One of the ways that behavioral finance affects investors is through a tendency referred to as loss aversion. Loss aversion studies have shown that the pain of losing money in the market is twice as agonizing as the joy of making money. The investor who falls prey to loss aversion will go to such extremes as to sell out of equities to avoid a potential loss. Imagine if you had sold all your equities and gone to cash on March 23rd and missed out on a 50% recovery! Investors that are unaware of their loss aversion bias tend to gauge gains and losses on different scales. Studies reveal that unless we think critically about our financial choices, we will try twice as hard to dodge a loss than we will to achieve a comparable gain.

Fortunately, most of our clients remained invested in equities through the volatility that we experienced earlier this year. Although we know that it is a bad idea, our brain screams at us to “get out!” before we plunge to the bottom. You can think of it as jumping out of the car as the roller coaster is making its quick descent down. Nothing good can come of this. When investors let biases take the wheel, they tend to sell out of the market at inopportune times and buy back into the markets at the wrong time. By staying invested and disciplined, rebalancing back to target equity weights, you participated fully in this amazing market recovery and made it safely back to the gate. Missing the first month of a recovery can often be as devastating from a long-term wealth perspective as enduring the first month of the bear market decline. Helping our clients avoid making costly emotional decisions adds significant long-term value to their portfolios.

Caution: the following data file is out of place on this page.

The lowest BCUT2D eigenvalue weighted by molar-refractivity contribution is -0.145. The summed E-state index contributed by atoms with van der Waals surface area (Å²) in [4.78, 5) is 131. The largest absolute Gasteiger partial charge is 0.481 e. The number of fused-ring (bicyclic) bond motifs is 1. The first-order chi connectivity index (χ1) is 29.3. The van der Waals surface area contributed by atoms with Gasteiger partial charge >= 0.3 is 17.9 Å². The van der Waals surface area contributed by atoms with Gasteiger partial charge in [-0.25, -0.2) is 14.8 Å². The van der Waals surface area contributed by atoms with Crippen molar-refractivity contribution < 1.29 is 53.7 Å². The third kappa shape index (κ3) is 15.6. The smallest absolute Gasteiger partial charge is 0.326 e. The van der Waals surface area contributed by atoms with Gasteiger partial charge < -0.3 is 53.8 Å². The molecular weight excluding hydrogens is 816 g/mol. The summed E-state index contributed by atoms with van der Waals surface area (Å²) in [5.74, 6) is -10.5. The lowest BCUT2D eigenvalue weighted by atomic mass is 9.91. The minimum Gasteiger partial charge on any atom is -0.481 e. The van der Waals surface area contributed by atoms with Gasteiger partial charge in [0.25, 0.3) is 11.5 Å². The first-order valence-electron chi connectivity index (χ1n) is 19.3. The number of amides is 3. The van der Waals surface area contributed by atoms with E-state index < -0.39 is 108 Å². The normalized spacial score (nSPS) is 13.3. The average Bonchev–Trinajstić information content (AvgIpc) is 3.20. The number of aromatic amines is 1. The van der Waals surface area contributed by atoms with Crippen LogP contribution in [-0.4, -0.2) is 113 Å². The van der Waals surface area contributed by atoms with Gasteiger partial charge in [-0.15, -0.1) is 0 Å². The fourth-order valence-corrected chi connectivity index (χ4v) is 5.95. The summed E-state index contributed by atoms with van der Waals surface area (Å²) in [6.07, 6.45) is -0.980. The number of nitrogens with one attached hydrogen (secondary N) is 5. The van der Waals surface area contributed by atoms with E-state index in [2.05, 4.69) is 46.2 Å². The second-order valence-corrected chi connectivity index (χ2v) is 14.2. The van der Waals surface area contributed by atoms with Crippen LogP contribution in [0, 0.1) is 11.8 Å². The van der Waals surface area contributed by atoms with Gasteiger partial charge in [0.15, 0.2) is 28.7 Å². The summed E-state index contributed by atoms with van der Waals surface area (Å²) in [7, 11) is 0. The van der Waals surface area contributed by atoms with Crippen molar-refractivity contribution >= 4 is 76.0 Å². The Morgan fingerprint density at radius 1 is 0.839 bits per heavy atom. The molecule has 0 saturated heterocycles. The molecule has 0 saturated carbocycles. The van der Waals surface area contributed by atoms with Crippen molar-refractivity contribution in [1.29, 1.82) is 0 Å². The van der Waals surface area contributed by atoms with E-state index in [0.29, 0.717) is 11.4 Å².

So how does one avoid the traps of behavioral biases? We believe that the best strategy is to design a portfolio that meets your long-term goals that is suitable for your risk tolerance. Whether you are high risk, 100% equity, roller coaster fanatic and can stomach the volatility with your hands in the air. Or maybe you prefer a more balanced portfolio and the giant Ferris wheel, you go up and you go down, but its steadier and certainly less volatile, but still provides growth and enjoyment. Regardless of the type of investor you are, having a written plan and sticking to that plan will be key to achieving your goals.

While our day at Cedar Point did not involve a second ride on the Gemini, we certainly had a wonderful time. We traveled the Frontier Trail, got our pictures taken in pioneer garb, and enjoyed the views of Lake Erie on the giant Ferris wheel. The moral of the story is that if you do venture on to a roller coaster, be sure and find one that suits your needs and be prepared for twists and turns, highs and lows. But once you have made sure that you are on the right ride for you, sit back and try to enjoy the experience. And above all else, please remain seated!